News & Commentary

January 4, 2022

Tala Doumani

Tala Doumani is a student at Harvard Law School.

On Dec. 30, the Biden administration urged the Supreme Court to uphold its vaccine mandate for large employers to combat the continuing surge of COVID-19. In a brief responding to challengers seeking to block the rule, Solicitor General Elizabeth B. Prelogar wrote that the Occupational Safety and Health Act of 1970 “unambiguously” grants the Occupational Safety and Health Administration (OSHA) the authority to issue emergency temporary standards (ETS) when the agency determines that employees are in grave danger from exposure to physically harmful “agents” or “new hazards” such as COVID-19. Authority to promulgate such standards is without any exception for standards that might have large economic or political significance the brief asserts. Moreover, the brief argues, Congress specifically directed OSHA to use its existing regulatory authority to address workplace exposure to COVID-19.

Business coalitions and Republican-led states have challenged the rule as a vast overreach of executive powers and have asked the Supreme Court to keep it from going into effect. Challengers assert that OSHA lacks the regulatory power to promulgate such a sweeping mandate without a “clear statement” from Congress authorizing an ETS addressing widespread workplace exposure. Challengers also contend the mandate will result in irreparable harm from compliance costs and potential worker shortages.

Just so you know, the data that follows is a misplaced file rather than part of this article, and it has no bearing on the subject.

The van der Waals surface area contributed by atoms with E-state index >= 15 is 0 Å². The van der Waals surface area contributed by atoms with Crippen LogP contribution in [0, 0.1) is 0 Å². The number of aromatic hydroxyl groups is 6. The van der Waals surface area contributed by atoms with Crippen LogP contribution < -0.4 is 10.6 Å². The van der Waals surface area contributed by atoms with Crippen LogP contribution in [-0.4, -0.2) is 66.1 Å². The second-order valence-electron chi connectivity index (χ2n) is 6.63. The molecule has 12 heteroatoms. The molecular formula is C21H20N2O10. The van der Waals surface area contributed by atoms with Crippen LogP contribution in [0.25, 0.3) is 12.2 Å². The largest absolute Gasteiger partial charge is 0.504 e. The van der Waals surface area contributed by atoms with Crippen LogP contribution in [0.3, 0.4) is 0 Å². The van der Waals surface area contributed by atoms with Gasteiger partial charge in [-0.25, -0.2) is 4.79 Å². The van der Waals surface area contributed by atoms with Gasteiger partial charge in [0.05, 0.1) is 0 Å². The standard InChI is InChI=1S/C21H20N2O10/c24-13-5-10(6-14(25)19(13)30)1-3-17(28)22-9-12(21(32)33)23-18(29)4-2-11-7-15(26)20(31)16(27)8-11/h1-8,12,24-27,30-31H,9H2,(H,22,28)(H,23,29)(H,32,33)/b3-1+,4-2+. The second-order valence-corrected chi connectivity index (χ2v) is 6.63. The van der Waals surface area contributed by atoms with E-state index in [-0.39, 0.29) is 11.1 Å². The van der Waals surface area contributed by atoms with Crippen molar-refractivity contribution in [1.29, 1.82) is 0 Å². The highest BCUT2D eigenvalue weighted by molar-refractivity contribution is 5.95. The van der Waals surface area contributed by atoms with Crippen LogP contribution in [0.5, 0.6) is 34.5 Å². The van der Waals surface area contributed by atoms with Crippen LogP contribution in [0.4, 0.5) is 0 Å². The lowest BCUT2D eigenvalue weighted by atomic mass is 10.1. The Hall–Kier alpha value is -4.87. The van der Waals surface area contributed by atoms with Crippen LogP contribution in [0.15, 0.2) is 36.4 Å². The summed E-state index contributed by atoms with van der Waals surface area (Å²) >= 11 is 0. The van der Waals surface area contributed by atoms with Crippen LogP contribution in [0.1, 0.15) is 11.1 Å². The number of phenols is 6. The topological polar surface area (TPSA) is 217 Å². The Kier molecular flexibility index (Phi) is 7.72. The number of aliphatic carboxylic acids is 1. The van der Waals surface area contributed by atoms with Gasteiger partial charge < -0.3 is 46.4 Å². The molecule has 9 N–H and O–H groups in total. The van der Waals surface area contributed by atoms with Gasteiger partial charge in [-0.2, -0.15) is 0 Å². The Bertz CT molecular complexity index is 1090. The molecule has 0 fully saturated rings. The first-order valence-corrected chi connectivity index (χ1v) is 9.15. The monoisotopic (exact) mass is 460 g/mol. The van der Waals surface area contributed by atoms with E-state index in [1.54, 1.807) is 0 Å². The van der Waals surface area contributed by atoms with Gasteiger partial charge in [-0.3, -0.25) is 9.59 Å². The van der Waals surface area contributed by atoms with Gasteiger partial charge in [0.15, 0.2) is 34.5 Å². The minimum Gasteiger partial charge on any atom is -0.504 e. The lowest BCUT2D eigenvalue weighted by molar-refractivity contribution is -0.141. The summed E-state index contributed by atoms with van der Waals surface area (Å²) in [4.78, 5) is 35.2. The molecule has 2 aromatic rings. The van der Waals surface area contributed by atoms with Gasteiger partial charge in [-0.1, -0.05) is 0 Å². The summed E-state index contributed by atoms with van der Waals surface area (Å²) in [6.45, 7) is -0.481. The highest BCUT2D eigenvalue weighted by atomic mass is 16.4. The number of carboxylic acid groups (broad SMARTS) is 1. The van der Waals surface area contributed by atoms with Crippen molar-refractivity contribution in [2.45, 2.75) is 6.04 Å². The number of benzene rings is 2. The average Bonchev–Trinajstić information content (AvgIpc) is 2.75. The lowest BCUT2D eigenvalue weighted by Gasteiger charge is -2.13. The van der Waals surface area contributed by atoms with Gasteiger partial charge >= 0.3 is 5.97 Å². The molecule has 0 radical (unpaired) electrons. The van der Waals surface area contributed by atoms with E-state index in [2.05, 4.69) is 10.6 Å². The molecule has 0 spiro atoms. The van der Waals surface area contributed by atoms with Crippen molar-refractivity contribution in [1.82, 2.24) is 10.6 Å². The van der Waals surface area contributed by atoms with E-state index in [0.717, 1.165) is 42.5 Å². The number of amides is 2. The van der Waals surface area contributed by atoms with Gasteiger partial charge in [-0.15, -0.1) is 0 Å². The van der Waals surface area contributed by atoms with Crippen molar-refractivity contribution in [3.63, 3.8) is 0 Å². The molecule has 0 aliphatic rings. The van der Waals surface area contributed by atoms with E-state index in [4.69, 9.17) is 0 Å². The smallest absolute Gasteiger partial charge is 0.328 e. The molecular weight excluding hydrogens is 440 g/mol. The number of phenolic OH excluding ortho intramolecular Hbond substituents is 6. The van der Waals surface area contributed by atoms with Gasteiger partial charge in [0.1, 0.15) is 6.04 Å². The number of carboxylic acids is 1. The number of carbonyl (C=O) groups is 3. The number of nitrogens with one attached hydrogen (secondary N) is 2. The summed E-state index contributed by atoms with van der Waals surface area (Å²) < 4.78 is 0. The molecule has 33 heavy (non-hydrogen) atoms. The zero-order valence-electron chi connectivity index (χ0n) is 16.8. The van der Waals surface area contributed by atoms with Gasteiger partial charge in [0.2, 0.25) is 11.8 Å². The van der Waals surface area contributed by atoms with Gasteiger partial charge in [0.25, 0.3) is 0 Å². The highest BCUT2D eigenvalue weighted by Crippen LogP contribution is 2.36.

Issued Nov. 5, the OSHA regulation requires businesses with 100 or more employees to adopt policies necessitating workers be vaccinated against COVID-19 or wear masks and regularly test. Employers who fail to comply may be subject to fines. The mandate is expected to affect over 84 million workers. OSHA estimates that the regulation will save over 6,500 worker lives and prevent over 250,000 hospitalizations during the first six months of its enactment.

While the mandate was set to take effect Jan. 4, OSHA stated it would not take any enforcement actions before Jan. 10 so companies would have more time to implement the requirements. Additionally, OSHA announced that it would not issue citations for failure to comply with the mandate until Feb. 9 provided that the employers were acting in good faith.

Previously, a three-judge panel of the 6th U.S. Circuit Court of Appeals upheld the OSHA standard in a 2-1 ruling, stating that the rule was “an important step in curtailing the transmission of a deadly virus that has killed over 800,000 people in the United States, brought our health care system to its knees, and cost hundreds of thousands of workers their jobs.”

The Supreme Court is scheduled to hear oral arguments for the case, National Federation of Independent Business v. OSHA, on Jan. 7.

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